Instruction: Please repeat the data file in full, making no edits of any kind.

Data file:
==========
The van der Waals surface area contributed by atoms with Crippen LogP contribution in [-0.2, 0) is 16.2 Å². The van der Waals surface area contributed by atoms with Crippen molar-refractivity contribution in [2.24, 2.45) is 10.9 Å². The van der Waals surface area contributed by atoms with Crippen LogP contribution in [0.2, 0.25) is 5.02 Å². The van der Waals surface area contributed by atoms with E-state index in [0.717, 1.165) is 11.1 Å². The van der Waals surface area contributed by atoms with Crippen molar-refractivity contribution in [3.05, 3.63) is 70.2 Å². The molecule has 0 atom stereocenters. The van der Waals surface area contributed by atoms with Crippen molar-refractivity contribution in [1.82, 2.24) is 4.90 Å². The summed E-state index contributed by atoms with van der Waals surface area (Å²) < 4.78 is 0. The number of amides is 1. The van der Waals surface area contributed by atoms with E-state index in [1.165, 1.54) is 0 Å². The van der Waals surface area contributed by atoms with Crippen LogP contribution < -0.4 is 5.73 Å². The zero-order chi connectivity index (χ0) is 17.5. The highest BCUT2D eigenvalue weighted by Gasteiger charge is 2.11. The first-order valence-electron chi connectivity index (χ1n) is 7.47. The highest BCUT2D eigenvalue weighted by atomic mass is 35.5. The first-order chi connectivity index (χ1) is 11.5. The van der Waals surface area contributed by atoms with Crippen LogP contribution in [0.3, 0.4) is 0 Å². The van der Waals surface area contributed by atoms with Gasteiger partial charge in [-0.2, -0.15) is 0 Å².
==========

The van der Waals surface area contributed by atoms with Crippen LogP contribution in [-0.2, 0) is 16.2 Å². The van der Waals surface area contributed by atoms with Crippen molar-refractivity contribution in [2.24, 2.45) is 10.9 Å². The van der Waals surface area contributed by atoms with Crippen LogP contribution in [0.2, 0.25) is 5.02 Å². The van der Waals surface area contributed by atoms with E-state index in [0.717, 1.165) is 11.1 Å². The van der Waals surface area contributed by atoms with Crippen molar-refractivity contribution in [3.05, 3.63) is 70.2 Å². The molecule has 0 atom stereocenters. The van der Waals surface area contributed by atoms with Crippen molar-refractivity contribution in [1.82, 2.24) is 4.90 Å². The summed E-state index contributed by atoms with van der Waals surface area (Å²) < 4.78 is 0. The number of amides is 1. The van der Waals surface area contributed by atoms with E-state index in [1.165, 1.54) is 0 Å². The van der Waals surface area contributed by atoms with Crippen LogP contribution < -0.4 is 5.73 Å². The zero-order chi connectivity index (χ0) is 17.5. The highest BCUT2D eigenvalue weighted by Gasteiger charge is 2.11. The first-order valence-electron chi connectivity index (χ1n) is 7.47. The highest BCUT2D eigenvalue weighted by atomic mass is 35.5. The first-order chi connectivity index (χ1) is 11.5. The van der Waals surface area contributed by atoms with Crippen LogP contribution in [0.3, 0.4) is 0 Å². The van der Waals surface area contributed by atoms with Gasteiger partial charge in [-0.2, -0.15) is 0 Å².